We're on a new austerity plan now. Time to trim the needless waste in our life, time to live on less financially and make more happen with what we have already. I'm a person who walks this kind of line uneasily. On the one hand I'm not a high-roller, I kind of hate money and status items and I get a great deal of satisfaction from clever, frugal-living. On the other hand, I don't like stifling fun, rationing pleasure or forgoing enjoyment and I'm a bit lazy about doing everything myself to save a buck. Time to figure out not only how to save money objectively but how I will best and most happily save money. What things do I truly not need? What things can I change that will make me happier or just as happy and also thriftier? And what ways can I trim a little off the edge and still leave enough to make life feel pleasant? This whole discussion feel selfish and egotistical and entirely white-collar America. Argh. But you know, this year my theme is acceptance, this is part of it. This is where I honestly am psychologically about saving money and I know that if I plan a bleak, bread and water system for the next four years it will never work, I don't really believe in forced, purposeful, chosen deprivation and I'll never do it if that's what I attempt.

Last night I sat down and made up this list. Here's my current ideas for "Painless Penny Pinching"---the way I roll. Got anything to add? Books to suggest? Tweaks you think would help? Please contribute. We'll need all the help we can get.

•No more Amazon book buying (use up A's closet stash, inter-library loan, and
borrow from friends instead)
•Make our own cards for holidays and trim the list for who gets one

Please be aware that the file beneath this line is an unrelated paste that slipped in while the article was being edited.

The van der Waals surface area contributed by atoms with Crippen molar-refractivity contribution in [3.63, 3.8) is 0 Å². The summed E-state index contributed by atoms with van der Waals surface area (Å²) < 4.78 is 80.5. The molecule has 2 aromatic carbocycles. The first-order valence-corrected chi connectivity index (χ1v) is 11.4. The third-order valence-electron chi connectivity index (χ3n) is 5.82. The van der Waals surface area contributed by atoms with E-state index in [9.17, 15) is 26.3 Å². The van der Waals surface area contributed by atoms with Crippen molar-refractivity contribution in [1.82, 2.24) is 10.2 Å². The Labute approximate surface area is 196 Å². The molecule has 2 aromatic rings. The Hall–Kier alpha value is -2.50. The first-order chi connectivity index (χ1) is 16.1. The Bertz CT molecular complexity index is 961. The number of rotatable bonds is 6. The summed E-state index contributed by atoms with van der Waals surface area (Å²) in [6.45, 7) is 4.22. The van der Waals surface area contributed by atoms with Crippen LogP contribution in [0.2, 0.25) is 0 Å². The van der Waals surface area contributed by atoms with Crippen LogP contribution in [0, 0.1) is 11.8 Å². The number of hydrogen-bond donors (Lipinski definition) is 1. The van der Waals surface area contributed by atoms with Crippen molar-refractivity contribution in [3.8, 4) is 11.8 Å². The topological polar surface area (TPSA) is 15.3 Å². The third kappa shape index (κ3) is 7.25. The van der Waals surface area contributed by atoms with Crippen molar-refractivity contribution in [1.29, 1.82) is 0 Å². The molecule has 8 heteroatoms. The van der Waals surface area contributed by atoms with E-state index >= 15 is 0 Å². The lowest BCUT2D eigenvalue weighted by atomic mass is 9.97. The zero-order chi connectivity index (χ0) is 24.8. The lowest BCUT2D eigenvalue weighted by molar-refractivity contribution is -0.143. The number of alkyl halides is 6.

•Make birthday gifts for friends
• Grow our own veggies and freeze what we can for the winter
•Shop at Stop and Shop, Save Rite, Aldi, or Grade A and wave goodbye to Whole Foods or Fairway
•Borrow homeschool supplies or books from my circle of friends
•Limit dates to $20 dollars or less and get more creative
•Buy annuals in Michigan when we go this spring, prices are wayyy cheaper
•Shred newspapers or junk-mail for guinea pig bedding and feed them grass and weeds from our yard and scraps instead of buying bedding and pellets and hay from the pet store.
•Kill Netflix? (EEP!)  and instead watch YouTube stuff, and borrow movies from friends and the library
•Only go to single $ restaurants and limit frequency (once a month?)
•Unsubscribe to anything I am not using or don't need online and make sure that the menu planner I am using is the best deal financially.
•Use coupons and shop sales for food. Stock up on good deals.
•Get a new lid for my travel coffee cup and make myself coffee instead of buying it
•See if we can get better insurance rates
•Turn house temp down a touch, maybe even just at night?
•Only run the dishwasher when completely full.
•Wash clothes in cold water when possible.
•Weatherize the house.
•Keep an active inventory of what is in our freezer and pantry that is used in the coming week's menu plan.